Have You Eat Yet | The Most Comprehensive Answer

The person is basically asking you whether you already had your dinner/lunch/breakfast. It could be an indication that they want to invite you out. It is an indication that they are worried about you. It can be an indication to know what you ate last night. If the person asks you if you have had dinner or lunch or breakfast, you should yes.

If you don’t have any food in your stomach, then you can no. You can also that you haven’t had anything in a while, or that it’s been a long time since you’ve had food. This is a good way to get a sense of what they are thinking. It is also a great way for you to tell them that if they ask you again, they will have to wait until you are ready to eat.

Here’s a video that explains it all:

Have you eaten or have you been eaten?

The continuous form of the present perfect focuses on a process, something that has been happening over a recent period of time, while the simple form is concerned with a single event. For example, consider the following sentence: “I am hungry.” The simple present tense of this sentence is the same as the past perfect tense, which means that I was hungry at some point in time.

I were to ask you, “When did you last eat?” you would not be able to give me an exact answer. Instead, you’d have to tell me about the last time you ate, and that would be a different question altogether. This is because you are asking about a past event, not a present one.

In other words, I am asking you about an event that happened a long time ago, when you were a child, or a few years ago. I asked you the exact same question about your last meal, then I would have no way of knowing whether or not you had eaten that particular meal. The same is true when I ask about my own eating habits.

Have you eaten rice yet meaning?

In east asia, a daily greeting is equivalent to “how are you?” in the west. China, the greeting is called’shuai’ (黑), which means ‘good morning’ in Mandarin. Taiwan, it is ‘taihui’, which can be translated as ‘thank you’. Macau, ‘hongkong’ is used, and’macau’ can also be used as a shortened form of ‘Macau’. ‘Taiwanese greetings’ are also used in Japan, South Korea, Taiwan and the Philippines.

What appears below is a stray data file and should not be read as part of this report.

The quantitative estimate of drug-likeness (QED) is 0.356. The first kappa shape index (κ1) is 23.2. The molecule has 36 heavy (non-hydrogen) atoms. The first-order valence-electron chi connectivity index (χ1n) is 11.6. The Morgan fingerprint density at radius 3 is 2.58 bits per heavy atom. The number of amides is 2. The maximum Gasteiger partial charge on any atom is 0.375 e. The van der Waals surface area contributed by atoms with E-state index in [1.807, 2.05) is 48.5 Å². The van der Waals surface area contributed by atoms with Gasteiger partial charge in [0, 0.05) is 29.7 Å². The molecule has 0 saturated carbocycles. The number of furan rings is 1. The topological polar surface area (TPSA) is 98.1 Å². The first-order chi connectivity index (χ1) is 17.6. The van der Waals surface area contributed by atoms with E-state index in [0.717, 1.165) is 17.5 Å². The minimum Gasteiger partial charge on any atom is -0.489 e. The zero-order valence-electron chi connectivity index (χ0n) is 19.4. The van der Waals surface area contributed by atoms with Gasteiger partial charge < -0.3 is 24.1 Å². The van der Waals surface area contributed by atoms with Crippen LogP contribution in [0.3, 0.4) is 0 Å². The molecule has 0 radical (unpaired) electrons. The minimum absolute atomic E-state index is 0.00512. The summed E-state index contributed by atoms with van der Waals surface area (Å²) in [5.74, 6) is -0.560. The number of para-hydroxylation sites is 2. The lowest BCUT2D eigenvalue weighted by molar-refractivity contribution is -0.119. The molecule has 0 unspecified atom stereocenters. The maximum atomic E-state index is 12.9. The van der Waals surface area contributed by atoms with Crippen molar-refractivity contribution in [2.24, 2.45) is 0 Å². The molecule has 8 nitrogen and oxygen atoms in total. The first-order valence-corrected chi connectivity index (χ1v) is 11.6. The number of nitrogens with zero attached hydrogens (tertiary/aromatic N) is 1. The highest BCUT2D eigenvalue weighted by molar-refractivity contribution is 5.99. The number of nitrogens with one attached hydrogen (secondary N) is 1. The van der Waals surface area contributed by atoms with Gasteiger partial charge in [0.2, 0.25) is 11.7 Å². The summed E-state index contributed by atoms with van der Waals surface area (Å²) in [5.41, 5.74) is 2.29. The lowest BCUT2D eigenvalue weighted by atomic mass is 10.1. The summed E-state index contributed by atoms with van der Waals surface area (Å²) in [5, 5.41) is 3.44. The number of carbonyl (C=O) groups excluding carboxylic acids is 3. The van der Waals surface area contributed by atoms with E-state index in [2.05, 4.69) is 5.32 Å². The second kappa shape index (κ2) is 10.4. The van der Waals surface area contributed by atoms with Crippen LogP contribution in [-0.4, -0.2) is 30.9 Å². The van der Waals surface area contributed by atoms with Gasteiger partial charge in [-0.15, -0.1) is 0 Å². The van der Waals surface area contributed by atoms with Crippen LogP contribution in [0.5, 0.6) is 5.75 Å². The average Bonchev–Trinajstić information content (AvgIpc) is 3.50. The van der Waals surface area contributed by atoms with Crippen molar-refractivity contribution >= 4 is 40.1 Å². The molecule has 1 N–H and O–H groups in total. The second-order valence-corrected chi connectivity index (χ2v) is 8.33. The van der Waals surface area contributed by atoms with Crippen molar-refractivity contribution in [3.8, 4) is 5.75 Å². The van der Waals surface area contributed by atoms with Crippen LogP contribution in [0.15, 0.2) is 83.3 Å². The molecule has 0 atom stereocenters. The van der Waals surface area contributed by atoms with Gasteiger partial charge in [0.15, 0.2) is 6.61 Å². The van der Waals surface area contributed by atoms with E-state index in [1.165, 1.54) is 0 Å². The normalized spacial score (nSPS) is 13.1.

How do you ask someone if they already ate?

It could be either, “Did you have breakfast?” or “Have you had breakfast?” Also fine are the questions, “Did you eat?” and “Have you eaten?” If it’s late in the day, you can ask for the person’s name. If they don’t have a name, ask if they have an address.

For example, if you are looking for someone who lives in New York City, it would be better to ask them to give you their name and address instead of asking for their telephone number. The same goes for people who live in other parts of the world, such as Australia, Canada, the United Kingdom, or other countries in Europe, Asia, South America, Africa, etc.

Why do Chinese ask have you eaten?

Asking if someone has had a meal yet is a good way to show that you care about them, as in the olden days people didn’t always have enough to eat. If you want to know if someone is hungry, ask them if they have had any food yet.

If they no, then you can assume that they are not hungry. However, if the person yes, it means that he or she is still hungry and you should try to get them some food as soon as possible.

What have you eaten today is it correct?

“What have you eat” is not a correct English. Have you eaten?” should be what it should be The p. perfect version of have you eaten is more common than the simple past and past participle.

I’m not sure why this is the case, but I think it has something to do with the fact that the word “eat” has a different meaning in English than it does in other languages. English, it means “to eat”, but in many languages it’s used to refer to the act of eating something.

For example, in German, the verb “ein Bier” (eat a beer) has the same meaning as the noun “Bier”, which is “a beer”. French, “tout le monde” (“all the world”) is used as a verb to mean “all over the place”, while in Spanish it refers to “the whole world”.

The same is true for the adjective “sous-chef” in French and Italian, as well as “pâté” and “salad”.